The president of SpaceX said the U.S. domestic space launch market has “changed dramatically” in the last two weeks as a result of a U.S. Air Force decision to award the upstart company its first military contracts.
Gwynn Shotwell also said SpaceX plans to grow its nascent military launch business.
“There’s no question we’re going to be flying national security missions,” she said at a Dec. 11 meeting of the Washington Space Business Roundtable. “We have to. We want to support that war fighter overseas, too.”
After calling the market for commercial space launches “incredibly stable, if not growing,” Shotwell said her company was not worried about how sequestration could impact the industry.
“Frankly, I think it probably helps us with the Air Force,” Shotwell said. The cost efficiencies her company has achieved for commercial launches make them a “little bit safer in the world of sequestration.”
While generally positive on the state of commercial launches, Shotwell warned that the U.S. runs the risk of falling behind international competitors.
“The U.S. has definitely been complacent, I think, on launch,” Shotwell said, specifically mentioning that China is investing heavily in space technology. “I think it’s critically important not to write the Chinese off. I think they will be the fiercest competitor here in the next five to 10 years.”
She also warned that the Air Force relationship with United Launch Alliance (ULA) is going to “have to get fixed.” Until SpaceX was awarded its contracts in December, ULA had a stranglehold on the Evolved Expendable Launch Vehicle (EELV) market, which accounts for almost all military space launches.
The Air Force funds ULA through two contracting vehicles: each individual launch contract and an annual launch capability sustainment contract worth roughly $1 billion. Challengers of ULA, a joint venture between Lockheed Martin and Boeing, have called the sustainment contract a “subsidy” that gives ULA an advantage over other companies.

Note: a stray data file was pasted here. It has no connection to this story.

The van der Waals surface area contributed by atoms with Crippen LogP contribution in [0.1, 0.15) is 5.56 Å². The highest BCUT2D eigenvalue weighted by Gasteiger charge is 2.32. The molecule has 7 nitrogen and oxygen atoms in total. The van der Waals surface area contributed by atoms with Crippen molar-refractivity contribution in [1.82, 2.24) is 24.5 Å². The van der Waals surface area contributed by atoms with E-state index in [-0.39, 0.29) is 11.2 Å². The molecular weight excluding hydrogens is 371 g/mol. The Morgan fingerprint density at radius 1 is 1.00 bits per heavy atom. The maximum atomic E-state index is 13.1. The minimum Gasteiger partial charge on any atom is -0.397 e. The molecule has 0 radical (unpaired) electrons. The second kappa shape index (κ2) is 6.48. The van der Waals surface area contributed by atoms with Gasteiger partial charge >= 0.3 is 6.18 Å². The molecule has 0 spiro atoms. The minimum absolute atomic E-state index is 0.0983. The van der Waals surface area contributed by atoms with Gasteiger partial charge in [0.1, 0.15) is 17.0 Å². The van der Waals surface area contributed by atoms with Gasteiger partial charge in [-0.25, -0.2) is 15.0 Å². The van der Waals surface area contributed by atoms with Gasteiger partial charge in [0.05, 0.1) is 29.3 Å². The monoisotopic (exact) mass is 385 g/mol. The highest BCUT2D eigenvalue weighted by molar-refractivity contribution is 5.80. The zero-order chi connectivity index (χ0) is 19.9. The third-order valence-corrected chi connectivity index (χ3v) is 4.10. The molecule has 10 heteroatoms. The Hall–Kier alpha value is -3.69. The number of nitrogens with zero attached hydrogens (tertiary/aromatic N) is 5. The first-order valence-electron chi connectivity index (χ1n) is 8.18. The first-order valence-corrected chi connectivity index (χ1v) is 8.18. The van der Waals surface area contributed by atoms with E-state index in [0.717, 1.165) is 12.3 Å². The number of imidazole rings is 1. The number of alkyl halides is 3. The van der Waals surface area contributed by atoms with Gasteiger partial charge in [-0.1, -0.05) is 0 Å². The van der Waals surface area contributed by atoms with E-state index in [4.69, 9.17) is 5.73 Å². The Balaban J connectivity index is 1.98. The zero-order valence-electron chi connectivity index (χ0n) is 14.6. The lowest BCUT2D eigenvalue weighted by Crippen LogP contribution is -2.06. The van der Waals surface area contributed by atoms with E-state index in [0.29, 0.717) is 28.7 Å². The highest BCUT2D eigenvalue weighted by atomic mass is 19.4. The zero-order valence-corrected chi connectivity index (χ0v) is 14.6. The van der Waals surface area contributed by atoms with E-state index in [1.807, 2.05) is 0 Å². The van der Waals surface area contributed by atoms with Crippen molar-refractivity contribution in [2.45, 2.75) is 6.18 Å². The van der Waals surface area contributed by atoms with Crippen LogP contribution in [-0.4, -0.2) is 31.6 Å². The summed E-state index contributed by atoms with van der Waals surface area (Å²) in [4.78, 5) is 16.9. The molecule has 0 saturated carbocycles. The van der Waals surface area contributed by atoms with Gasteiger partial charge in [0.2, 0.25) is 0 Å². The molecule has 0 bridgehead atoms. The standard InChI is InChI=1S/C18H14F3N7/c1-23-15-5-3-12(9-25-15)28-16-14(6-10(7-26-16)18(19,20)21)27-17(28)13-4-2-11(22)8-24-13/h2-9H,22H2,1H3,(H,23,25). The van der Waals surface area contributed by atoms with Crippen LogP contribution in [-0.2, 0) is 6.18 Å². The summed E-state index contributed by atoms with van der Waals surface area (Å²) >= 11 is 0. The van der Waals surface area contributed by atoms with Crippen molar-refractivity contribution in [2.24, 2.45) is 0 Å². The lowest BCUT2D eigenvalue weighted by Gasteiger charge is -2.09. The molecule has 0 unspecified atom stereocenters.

Outside observers, including members of Congress, have also criticized the Air Force for how slow the service has been to certify ULA’s challengers for military launches. In comments made after her speech, Shotwell supported DoD’s process.
“I think what’s important is the Air Force has looked at the issue and they’ve come up with a really great set of steps to resolve it,” said Shotwell. “They understand that competition is good for them as a buyer and the steward of the taxpayers’ money, and they came out with a great plan.”
Those steps include three successful launches and a combination of design reviews with system and process audits.
“I’m very happy with the plan that they came out with [to bring in competition],” Shotwell said. “They worked really hard; this was not an easy thing for them to do, and frankly, I think they did a great job.”
On Dec. 6, SpaceX became the first competitor to ULA to gain certification by the Air Force for EELV launches. The two launches will support the DSCOVR (Deep Space Climate Observatory) and STP-2 (Space Test Program 2) missions in 2014 and 2015, respectively. Both missions plan to launch from Space Launch Complex 40 at Cape Canaveral Air Force Station, Fla.
SpaceX, founded by Elon Musk of PayPal and Tesla Motors fame, gained certification for launches under the Air Force’s Orbital/Suborbital Program-3, which is designed to bring in new companies to the EELV world.